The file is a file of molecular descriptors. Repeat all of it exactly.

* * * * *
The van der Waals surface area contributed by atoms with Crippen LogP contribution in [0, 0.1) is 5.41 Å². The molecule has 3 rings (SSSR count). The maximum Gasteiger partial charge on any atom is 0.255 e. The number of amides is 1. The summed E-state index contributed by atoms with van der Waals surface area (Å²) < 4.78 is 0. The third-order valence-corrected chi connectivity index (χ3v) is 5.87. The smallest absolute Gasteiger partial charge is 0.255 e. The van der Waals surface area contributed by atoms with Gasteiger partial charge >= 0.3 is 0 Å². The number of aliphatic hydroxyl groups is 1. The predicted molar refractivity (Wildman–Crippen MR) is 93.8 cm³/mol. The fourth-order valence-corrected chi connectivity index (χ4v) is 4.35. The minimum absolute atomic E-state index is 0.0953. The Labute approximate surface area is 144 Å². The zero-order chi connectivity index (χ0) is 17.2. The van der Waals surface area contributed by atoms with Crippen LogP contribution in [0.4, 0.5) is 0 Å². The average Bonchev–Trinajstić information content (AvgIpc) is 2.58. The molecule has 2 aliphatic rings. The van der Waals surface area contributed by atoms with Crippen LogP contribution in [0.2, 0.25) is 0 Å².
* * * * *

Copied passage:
The van der Waals surface area contributed by atoms with Crippen LogP contribution in [0, 0.1) is 5.41 Å². The molecule has 3 rings (SSSR count). The maximum Gasteiger partial charge on any atom is 0.255 e. The number of amides is 1. The summed E-state index contributed by atoms with van der Waals surface area (Å²) < 4.78 is 0. The third-order valence-corrected chi connectivity index (χ3v) is 5.87. The smallest absolute Gasteiger partial charge is 0.255 e. The van der Waals surface area contributed by atoms with Gasteiger partial charge >= 0.3 is 0 Å². The number of aliphatic hydroxyl groups is 1. The predicted molar refractivity (Wildman–Crippen MR) is 93.8 cm³/mol. The fourth-order valence-corrected chi connectivity index (χ4v) is 4.35. The minimum absolute atomic E-state index is 0.0953. The Labute approximate surface area is 144 Å². The zero-order chi connectivity index (χ0) is 17.2. The van der Waals surface area contributed by atoms with Crippen LogP contribution in [0.4, 0.5) is 0 Å². The average Bonchev–Trinajstić information content (AvgIpc) is 2.58. The molecule has 2 aliphatic rings. The van der Waals surface area contributed by atoms with Crippen LogP contribution in [0.2, 0.25) is 0 Å².